Lesedi came and they packed. “How did I accumulate so much stuff in one year?” she mused. Amanda was preparing to ship her things to the states when Lesedi said, “You will need these things if you marry Maanda and stay here.”

Amanda clutched at her stomach as a huge wave of awareness almost bent her double. She gulped imagining actually marrying Maanda, lying in a bed with him, living - - - where? How would they support themselves?

“I can’t possibly visit Maanda’s village! I know nothing about him! We have not discussed anything about a future! What am I thinking!” she spouted as she paced the room.

Lesedi only smiled.

Lesedi had a storage area and offered to share it with Amanda to temporarily store her things and over the next few days Amanda gave notice to her landlord that she would be vacating at the end of the month when she returned. She finished packing and cleaned the apartment while trying to visualize her future; that is until Maanda appeared after his three weeks away. He walked into the door of her tiny living room, crossed through to the little patio where Amanda sat. She heard him, stood and turned just as he reached her, pulled her close and bent to kiss her lips. She was no longer undecided about visiting his village.


As their car steadily climbed through the beautiful, verdant landscape, Amanda’s anxiety grew. “How should I behave? How should I dress?” she had asked Maanda.

“Just be yourself. Everyone will love you. They will be glad to see you.”

The flight into Zimbabwe, the drive back to Venda, had been a blur of anxiety, and now they were pulling into a village of round dwellings with plastered walls and thatch roofs. Some were the color of the earth, but most were painted bright colors. Scattered about were low walls surrounding two or more of the huts but most stood alone. Tall trees, interspersed throughout, shaded many of the buildings and walkways that stretched beyond.

Maanda’s mother came out of one of the buildings, rushing to greet them. She had evidently been watching for them. Amanda did not know Blessing would be there, but was very glad to see her.

Dark, voluptuous, women in bright, colorful clothing and very black men, some in skirts, some in pants and t- shirt, milled about but held back within the circle of huts.

One handsome, tall man in long wraparound skirt, colorful, woven shawl draped over one bare shoulder walked toward them. His head was wrapped in a bright red scarf and his smile was identical to Maanda’s.

“Grandfather!” Maanda loudly greeted the man as they embraced. They spoke in TshiVenda quickly before Maanda turned to Amanda and said, “Grandfather, this is Amanda.”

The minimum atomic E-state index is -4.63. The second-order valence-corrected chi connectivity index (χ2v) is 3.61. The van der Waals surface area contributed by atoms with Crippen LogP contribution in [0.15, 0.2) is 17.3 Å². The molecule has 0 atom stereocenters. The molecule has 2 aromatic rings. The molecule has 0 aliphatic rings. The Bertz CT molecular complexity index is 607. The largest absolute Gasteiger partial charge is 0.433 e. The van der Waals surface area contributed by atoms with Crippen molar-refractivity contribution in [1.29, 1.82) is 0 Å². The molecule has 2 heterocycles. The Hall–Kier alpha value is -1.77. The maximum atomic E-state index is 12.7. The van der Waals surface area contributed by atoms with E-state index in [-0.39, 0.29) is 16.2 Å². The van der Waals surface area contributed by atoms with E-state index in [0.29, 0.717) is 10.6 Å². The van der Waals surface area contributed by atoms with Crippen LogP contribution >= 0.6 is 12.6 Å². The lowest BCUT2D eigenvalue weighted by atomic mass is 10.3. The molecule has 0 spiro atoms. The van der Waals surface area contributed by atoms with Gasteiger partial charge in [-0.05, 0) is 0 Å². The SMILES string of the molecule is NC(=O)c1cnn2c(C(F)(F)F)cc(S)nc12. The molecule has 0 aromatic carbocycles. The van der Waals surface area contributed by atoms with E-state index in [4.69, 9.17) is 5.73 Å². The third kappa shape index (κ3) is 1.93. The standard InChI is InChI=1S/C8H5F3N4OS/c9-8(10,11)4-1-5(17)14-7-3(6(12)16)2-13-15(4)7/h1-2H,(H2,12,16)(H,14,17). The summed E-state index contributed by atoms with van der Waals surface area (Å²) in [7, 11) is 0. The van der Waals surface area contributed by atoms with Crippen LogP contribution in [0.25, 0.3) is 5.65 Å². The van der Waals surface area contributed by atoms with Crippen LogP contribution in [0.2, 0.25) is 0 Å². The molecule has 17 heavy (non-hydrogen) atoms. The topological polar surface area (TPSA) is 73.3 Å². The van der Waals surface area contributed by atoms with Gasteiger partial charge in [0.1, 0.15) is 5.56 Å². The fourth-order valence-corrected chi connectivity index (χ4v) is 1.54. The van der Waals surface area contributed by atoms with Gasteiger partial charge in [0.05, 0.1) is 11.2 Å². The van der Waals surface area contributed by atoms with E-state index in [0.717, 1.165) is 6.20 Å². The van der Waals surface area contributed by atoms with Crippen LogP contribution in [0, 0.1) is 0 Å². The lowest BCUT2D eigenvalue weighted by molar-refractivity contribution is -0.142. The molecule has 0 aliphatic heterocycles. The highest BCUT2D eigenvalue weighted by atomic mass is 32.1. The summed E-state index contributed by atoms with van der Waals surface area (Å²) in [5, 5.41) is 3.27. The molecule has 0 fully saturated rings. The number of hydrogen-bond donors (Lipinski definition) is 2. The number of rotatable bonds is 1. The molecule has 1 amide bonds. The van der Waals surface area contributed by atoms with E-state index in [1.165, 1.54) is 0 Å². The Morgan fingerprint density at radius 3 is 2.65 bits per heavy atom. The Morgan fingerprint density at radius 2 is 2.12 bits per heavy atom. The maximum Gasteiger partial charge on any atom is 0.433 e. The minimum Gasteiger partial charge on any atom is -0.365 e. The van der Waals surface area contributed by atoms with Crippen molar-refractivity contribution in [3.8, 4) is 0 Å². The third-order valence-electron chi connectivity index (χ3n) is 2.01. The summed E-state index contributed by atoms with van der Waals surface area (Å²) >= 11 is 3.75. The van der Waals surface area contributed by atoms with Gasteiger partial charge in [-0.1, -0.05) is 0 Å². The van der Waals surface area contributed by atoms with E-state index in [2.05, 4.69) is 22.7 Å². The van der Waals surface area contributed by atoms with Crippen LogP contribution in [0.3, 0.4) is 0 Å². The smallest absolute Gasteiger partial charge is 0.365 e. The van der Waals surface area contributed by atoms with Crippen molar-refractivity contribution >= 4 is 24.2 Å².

Amanda stepped forward and took Grandfather’s hand that he held out to her. Smiling, he softly said, “Welcome Amanda. You are welcome here.”

“Thank you,” she found herself softly replying. The man had a presence, a quiet, calm presence.

“Come Maanda, we will sit. The women wish to greet Amanda.”

The laughing, chattering women rushed Amanda, hugging her, moving her along towards the nearest hut. These curvaceous, handsomely dressed women in woven, multi colored skirts held her arms, her back and as they reached the low, small door someone held her head, bent it down and the crowd pushed through. The women released her and slowly shuffled back to leave her in the middle of the circular room. Blessing stepped forward explaining that the women wanted to give her gifts of clothing. The women all nodded. Expectantly watching her, they evidently understood English. She smiled at them and said she would love to see their gifts.

The women burst into action. Milling about directing one another in TshiVenda. Some brought clothing from the outside of the room while others, to Amanda’s surprise, advanced on her and began to remove her clothes. Amanda searched quickly around the women to find Blessing with an evil smile on her face. She nodded and shrugged as if to say, “You’re on your own.”

 Amanda decided to join the fun. She helped the ladies remove her clothing down to bra and panties. The “ladies” marveled at her slender, white body as they moved about her. They stroked her long brown hair and draped a loose woven shirt of many colors over her head onto her shoulders. Two women wrapped a beautiful striped skirt around her. She had no idea how they secured it but it stayed put. They removed her shoes and placed sandals on her feet.